That is most unfortunate for those who can benefit from a service that since you talk crap about will not at least for now. If that is the case and UFF is the best thing since sliced bread you are directly responsible for unfair reporting and another way to look at it might be to say that you may indirectly cause your readers further financial burden. Those who might actually believe you without putting you, your work, your credentials and your credibility to a challenge.

A simple math problem proves Johnny wrong. Let’s use two credit cards as an example. One has a balance of $10,000, an interest rate of 19%, and a minimum monthly payment of $200. The other has a balance of $5,000, an interest rate of 10%, and a minimum monthly payment of $100. The consumer has $600 each month to pay toward these credit cards.

What’s the fastest way to having them both paid off? My way. Pay $100 per month on the card with the $5,000 balance, and pay $500 per month on the card with the $10,000 balance. When the card with the original $10,000 is paid off, apply all money to the other card until it’s paid off. Using a simple monthly interest calculation, it would take 31 months to pay off both credit cards with total monthly payments of $600 for the entire payoff period. The total interest paid would equal $3,083.76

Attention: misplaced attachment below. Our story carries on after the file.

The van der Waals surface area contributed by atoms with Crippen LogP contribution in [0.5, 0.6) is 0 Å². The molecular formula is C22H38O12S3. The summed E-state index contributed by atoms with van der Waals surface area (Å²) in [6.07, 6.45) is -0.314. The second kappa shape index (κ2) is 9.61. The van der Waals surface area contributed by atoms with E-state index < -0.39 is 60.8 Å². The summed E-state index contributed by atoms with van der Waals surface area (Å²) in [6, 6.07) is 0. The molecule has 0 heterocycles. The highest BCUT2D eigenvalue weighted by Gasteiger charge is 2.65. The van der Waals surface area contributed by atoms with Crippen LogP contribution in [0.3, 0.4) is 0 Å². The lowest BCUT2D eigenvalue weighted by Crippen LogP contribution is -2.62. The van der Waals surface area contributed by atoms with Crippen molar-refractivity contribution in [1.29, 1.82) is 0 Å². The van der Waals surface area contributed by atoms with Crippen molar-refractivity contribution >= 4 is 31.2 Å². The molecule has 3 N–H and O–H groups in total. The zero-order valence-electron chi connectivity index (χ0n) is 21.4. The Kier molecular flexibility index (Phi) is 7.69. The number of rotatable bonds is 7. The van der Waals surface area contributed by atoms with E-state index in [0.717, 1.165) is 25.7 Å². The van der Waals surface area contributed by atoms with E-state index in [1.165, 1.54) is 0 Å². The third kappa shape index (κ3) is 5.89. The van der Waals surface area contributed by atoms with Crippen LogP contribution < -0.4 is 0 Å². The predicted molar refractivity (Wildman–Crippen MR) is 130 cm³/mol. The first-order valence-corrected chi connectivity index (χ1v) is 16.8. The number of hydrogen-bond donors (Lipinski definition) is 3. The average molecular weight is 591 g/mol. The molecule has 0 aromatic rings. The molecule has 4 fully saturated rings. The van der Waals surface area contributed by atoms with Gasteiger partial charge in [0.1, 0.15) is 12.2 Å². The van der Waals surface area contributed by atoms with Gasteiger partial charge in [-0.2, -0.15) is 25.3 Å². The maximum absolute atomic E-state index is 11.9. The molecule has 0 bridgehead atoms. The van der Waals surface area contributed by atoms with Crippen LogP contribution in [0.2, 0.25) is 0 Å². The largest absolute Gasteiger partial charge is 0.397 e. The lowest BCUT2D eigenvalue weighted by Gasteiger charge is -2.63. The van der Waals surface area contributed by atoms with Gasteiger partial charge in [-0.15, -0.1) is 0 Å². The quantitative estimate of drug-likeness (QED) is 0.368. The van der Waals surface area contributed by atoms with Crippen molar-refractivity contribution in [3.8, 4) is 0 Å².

Using Johnny’s flawed methodology, the payoff would take 32 months, and the total interest paid would equal $3,830.26. That’s $746 extra wasted on interest if you listen to Johnny.

And did I magically come up with one of the few scenarios in which my numbers win? (After all, Johnny says my way is *most often* not the best way.) But he’s wrong. My numbers will always win. Pick any numbers, plan a payoff my way or Johnny’s way, and my way wins.

And here’s my spreadsheet to show you all the numbers.

Now the next criticism will be that every consumer doesn’t have the know-how to make the spreadsheet I did. And that’s true. But the spreadsheet isn’t necessary. I only made it to prove that my math is right, and Johnny is wrong. The consumer doesn’t need the spreadsheet to apply the concept. And even if the consumer thought she or he did need such a spreadsheet, there are plenty of templates to be found on the internet for free.

**Score:**

Tracy – 1

Johnny – 0

**I win!**

how do you know how much of the $600 or any amount that you have go to the higher interest rate card?

Tony – You pay the minimum payment on all cards, and then whatever is left over goes to the card with the highest interest rate. So using my method above, the card with the lower interest rate had a minimum payment due of $100. We paid the $100, and then had $500 left over to pay toward the other card with the higher interest rate.

Tracy, I think that Johnny wants the example reversed – with the 19% credit card having the $5k balance and the 10% card having the $10k balance.

It won’t make a difference because you want to reduce your total interest payments as quickly as possible to avoid compound interest.

But, it might make your presentation a clearer victory.

Oh my goodness, I think you’re right Michael. His argument is even worse if you’re right. Those UFF agents sure are sharp!!!